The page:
Health & Wellness Services

Login

Injuries and their Tissue Mechanics 2/12 (Warning: Prosected Images)

26 research papers and 639 human lower limb studies the anatomy of the sciatic nerve, its motor branches and motor entry points appears to be more of a heterogeneous formation

Personal Trainer to Clinical Anatomist

When I worked at a Personal Trainer, with a successful client base, I quickly learnt that my anatomy education had been bias towards understanding the principles of anatomy through classic anatomy ‘book’ and it’s application to exercise rehabilitation.  I personally believed there was a ‘missing link’ in my anatomy knowledge.  In 2010 I begun my Clinical Anatomy Qualification at Keele University, Staffordshire.  I spent three years dissecting and exploring our human form and documented the anatomy in the books we read was only present in 56% of the population – the rest have a variety of forms.

For my final exam I chose to dissect the path of the sciatic nerve (SN); observe its anatomical relationship with the piriformis muscle (PM) and to measure; the diameter of the SN as it exits the greater sciatic foramen, the motor branches (MB’s), motor entry points (MEP’s) innervating the hamstring muscles and to observe and measure the bifurcation point of the tibial nerve (TN) and the common peroneal nerve (CPN). The ‘motor branch’ is defined as the point where the branching nerve leaves the perineurium of the sciatic nerve and the ‘motor entry points’ are where the motor branches pierce the muscle belly (Seidel et al. 1996).

Sciatic Nerve Anatomy

The sciatic nerve is the largest single nerve trunk in the body (Babinski et al. 2003). The sciatic nerve passes through the inferior aspect of the gluteals and descends into the posterior compartment of the lower limb, supplying motor and sensory innervation to the skin, and muscles in the legs and feet (Vloka 2001).  Formed in the pelvis L4, L5, S1, S2 and S3 spinal roots considered the continuation of the plexus; the sciatic nerve traverses the greater sciatic foramen crossing the anterior third of the foramen on the anterior surface of the piriformis muscle (Güvençer et al. 2008).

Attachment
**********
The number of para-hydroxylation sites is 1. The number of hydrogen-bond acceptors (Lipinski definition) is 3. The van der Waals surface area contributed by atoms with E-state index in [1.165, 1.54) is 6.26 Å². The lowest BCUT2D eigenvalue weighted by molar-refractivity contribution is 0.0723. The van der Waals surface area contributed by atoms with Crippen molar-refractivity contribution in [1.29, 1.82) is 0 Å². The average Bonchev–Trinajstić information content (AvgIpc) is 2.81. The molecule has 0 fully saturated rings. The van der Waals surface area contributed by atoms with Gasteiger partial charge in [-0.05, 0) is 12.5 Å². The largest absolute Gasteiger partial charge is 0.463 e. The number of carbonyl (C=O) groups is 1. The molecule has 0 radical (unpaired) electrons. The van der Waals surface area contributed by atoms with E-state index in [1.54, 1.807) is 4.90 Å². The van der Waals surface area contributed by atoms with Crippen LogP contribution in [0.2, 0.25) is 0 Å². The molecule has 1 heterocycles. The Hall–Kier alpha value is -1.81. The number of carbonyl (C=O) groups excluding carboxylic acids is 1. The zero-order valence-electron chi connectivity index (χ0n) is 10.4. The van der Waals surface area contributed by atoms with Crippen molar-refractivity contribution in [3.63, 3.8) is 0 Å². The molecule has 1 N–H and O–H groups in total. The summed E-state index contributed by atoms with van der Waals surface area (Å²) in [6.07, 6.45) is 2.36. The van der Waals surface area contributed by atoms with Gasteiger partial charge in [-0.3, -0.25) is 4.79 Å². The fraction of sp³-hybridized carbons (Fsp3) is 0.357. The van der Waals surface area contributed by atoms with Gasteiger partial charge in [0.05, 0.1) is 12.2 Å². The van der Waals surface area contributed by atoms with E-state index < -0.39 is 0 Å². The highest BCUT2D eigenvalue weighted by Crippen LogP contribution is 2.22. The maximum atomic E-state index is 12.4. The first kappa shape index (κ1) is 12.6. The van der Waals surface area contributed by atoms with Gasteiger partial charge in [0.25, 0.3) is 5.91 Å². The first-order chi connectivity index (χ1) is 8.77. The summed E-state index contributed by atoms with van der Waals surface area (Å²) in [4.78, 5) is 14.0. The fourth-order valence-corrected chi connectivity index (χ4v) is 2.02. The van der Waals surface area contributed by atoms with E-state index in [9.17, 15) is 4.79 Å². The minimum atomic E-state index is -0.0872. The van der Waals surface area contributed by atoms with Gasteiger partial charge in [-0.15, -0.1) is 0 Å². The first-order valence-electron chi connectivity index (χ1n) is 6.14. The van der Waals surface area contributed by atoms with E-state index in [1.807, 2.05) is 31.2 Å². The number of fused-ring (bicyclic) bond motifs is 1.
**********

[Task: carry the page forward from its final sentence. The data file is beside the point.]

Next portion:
Bifurcation of the sciatic nerve into the tibial nerve and common peroneal nerve may occur anywhere between the sacral plexus and the lower part of the popliteal space (Sunderland & Hughes, 1946; Nizankowski et al., 1972; Abbott, 2012). Both tibial nerve and common peroneal nerve innervate the hamstrings; the common peroneal nerve also innervates the dorsal surface of the foot, whilst the tibial nerve innervates the plantar surface of the foot (Zehr et al, 1998).  The diameter of the sciatic nerve as it leaves the foramina varies from 5mm up to 17mm (Heinemeyer & Reimers, 1999; Güvençer et al. 2008; Abbott, 2012).

In summary, from a total of 26 research papers and 639 human lower limb studies the anatomy of the sciatic nerve, its motor branches and motor entry points appears to be more of a heterogeneous formation rather than a precise location (see image below).

jo abbott msc hamstring sciatic nerve anatomy

Piriformis Muscle Anatomy

In the Sixteenth Century an Italian Professor at Padua, Spigelius, was the first anatomist to name the piriformis muscle, meaning ‘pyramid‘.  It is important to note that as far back as 1900’s the action and function of the piriformis muscle has been under much debate as has its anatomy.